"Not only a working group to examine the influence of the third energy package will be created, but also a working group on the road maps of Russian and European gas sectors until 2050," Medvedev told a gas conference.
He was referring to EU legislation, adopted in 2009, which orders the separation of gas sales and transportation businesses. The legislation also obliges companies to allow access to infrastructure to third companies.
The laws come into force next year, although the EU provides a two-year adaptation period.
Gazprom, which produces, pumps and sells gas, has lashed out at the legislation, saying it opposed further investment in pipelines it had built but which are supposed to be operated by other firms.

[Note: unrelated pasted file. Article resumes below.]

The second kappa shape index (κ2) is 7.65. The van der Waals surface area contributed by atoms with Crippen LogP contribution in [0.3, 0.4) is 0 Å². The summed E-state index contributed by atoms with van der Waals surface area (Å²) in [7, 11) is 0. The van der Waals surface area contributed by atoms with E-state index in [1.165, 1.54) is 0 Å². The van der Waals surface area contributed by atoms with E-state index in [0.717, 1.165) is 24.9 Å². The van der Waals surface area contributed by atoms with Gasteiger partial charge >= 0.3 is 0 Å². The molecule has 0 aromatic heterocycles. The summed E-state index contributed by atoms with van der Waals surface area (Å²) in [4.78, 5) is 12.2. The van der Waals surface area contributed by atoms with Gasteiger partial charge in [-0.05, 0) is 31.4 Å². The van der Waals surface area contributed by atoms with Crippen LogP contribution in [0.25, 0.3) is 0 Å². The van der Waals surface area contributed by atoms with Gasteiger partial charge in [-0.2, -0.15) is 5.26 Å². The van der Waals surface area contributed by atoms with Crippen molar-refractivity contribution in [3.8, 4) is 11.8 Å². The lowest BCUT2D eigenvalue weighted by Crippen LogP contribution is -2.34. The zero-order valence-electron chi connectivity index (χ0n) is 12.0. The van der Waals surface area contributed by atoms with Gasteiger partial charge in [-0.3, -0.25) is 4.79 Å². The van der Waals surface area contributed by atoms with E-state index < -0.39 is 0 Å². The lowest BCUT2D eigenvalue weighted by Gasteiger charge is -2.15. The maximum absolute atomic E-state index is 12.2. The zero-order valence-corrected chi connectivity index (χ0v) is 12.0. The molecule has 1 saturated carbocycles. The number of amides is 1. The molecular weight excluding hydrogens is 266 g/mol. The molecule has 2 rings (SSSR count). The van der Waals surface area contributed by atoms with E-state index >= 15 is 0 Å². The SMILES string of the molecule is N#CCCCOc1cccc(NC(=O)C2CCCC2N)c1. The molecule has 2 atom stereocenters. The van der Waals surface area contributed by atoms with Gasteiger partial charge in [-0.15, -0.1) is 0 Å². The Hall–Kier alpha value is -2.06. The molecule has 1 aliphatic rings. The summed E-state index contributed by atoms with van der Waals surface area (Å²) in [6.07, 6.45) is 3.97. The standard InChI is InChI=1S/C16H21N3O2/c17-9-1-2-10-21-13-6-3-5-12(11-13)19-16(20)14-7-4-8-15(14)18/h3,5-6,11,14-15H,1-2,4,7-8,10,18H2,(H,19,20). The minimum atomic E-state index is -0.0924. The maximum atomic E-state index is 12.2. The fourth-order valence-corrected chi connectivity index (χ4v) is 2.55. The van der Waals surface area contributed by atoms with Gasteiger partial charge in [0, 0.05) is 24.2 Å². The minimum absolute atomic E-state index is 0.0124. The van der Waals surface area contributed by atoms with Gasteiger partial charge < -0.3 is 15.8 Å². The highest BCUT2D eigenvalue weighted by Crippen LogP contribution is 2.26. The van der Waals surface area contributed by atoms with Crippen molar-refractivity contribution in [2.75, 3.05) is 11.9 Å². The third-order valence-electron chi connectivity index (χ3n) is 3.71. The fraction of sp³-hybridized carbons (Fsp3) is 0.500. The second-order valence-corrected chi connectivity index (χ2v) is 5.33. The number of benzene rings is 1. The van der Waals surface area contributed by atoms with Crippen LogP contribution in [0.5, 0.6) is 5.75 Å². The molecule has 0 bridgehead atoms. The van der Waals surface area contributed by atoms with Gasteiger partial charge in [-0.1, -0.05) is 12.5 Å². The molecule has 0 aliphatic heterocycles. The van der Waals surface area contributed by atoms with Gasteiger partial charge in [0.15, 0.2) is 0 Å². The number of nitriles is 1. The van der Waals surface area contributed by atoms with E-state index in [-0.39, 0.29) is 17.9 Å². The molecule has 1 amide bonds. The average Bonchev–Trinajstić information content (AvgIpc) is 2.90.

Medvedev said the implementation of the new EU rules may interrupt smooth gas supplies to Europe, citing the Opal pipeline, part of the North Stream project which will carry Russian gas to Europe under the Baltic Sea.
"It is not covered by third party access yet. But gas delivered from Russia to Germany cannot be supplied in full if the norms are used," he said.
Prime Minister Vladimir Putin, who on Saturday signed an agreement with Bulgaria on its stretch of the South Stream gas pipeline, said the third package implementation may lead to infrastructure restrictions and higher prices.
The European Commission said on Monday the Russian-Bulgarian deal should be changed so that EU states had access to the pipeline, designed to deliver up to 63 billion cubic meters of Central Asian and Russian gas via the Black Sea to southern Europe.